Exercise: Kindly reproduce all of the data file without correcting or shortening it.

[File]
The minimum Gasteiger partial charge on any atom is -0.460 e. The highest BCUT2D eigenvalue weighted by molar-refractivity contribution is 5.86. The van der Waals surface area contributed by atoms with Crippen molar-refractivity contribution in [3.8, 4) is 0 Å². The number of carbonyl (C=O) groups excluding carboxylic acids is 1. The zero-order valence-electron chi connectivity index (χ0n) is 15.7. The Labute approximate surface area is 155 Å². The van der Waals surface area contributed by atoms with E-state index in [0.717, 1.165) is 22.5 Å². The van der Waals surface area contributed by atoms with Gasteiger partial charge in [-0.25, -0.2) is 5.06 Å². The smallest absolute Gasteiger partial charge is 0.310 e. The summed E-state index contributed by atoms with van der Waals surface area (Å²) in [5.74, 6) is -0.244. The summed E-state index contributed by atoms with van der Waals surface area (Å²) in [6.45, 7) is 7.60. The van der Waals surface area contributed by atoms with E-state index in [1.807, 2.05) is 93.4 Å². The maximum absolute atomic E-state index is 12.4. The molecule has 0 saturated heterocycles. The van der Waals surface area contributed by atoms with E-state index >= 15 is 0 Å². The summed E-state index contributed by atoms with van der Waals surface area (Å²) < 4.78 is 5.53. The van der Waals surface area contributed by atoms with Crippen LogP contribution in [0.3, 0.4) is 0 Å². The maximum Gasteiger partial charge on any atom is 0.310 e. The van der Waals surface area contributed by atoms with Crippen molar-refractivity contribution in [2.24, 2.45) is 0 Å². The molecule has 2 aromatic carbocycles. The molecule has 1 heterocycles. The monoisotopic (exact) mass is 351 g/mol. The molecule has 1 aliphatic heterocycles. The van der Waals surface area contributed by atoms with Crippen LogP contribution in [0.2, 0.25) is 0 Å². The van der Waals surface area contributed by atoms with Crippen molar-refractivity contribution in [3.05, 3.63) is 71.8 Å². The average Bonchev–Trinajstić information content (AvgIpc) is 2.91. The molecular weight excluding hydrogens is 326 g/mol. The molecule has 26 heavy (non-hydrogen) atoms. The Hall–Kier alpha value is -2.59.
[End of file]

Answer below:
The minimum Gasteiger partial charge on any atom is -0.460 e. The highest BCUT2D eigenvalue weighted by molar-refractivity contribution is 5.86. The van der Waals surface area contributed by atoms with Crippen molar-refractivity contribution in [3.8, 4) is 0 Å². The number of carbonyl (C=O) groups excluding carboxylic acids is 1. The zero-order valence-electron chi connectivity index (χ0n) is 15.7. The Labute approximate surface area is 155 Å². The van der Waals surface area contributed by atoms with E-state index in [0.717, 1.165) is 22.5 Å². The van der Waals surface area contributed by atoms with Gasteiger partial charge in [-0.25, -0.2) is 5.06 Å². The smallest absolute Gasteiger partial charge is 0.310 e. The summed E-state index contributed by atoms with van der Waals surface area (Å²) in [5.74, 6) is -0.244. The summed E-state index contributed by atoms with van der Waals surface area (Å²) in [6.45, 7) is 7.60. The van der Waals surface area contributed by atoms with E-state index in [1.807, 2.05) is 93.4 Å². The maximum absolute atomic E-state index is 12.4. The molecule has 0 saturated heterocycles. The van der Waals surface area contributed by atoms with E-state index >= 15 is 0 Å². The summed E-state index contributed by atoms with van der Waals surface area (Å²) < 4.78 is 5.53. The van der Waals surface area contributed by atoms with Crippen LogP contribution in [0.3, 0.4) is 0 Å². The maximum Gasteiger partial charge on any atom is 0.310 e. The van der Waals surface area contributed by atoms with Crippen molar-refractivity contribution in [2.24, 2.45) is 0 Å². The molecule has 2 aromatic carbocycles. The molecule has 1 heterocycles. The monoisotopic (exact) mass is 351 g/mol. The molecule has 1 aliphatic heterocycles. The van der Waals surface area contributed by atoms with Crippen LogP contribution in [0.2, 0.25) is 0 Å². The van der Waals surface area contributed by atoms with Crippen molar-refractivity contribution in [3.05, 3.63) is 71.8 Å². The average Bonchev–Trinajstić information content (AvgIpc) is 2.91. The molecular weight excluding hydrogens is 326 g/mol. The molecule has 26 heavy (non-hydrogen) atoms. The Hall–Kier alpha value is -2.59.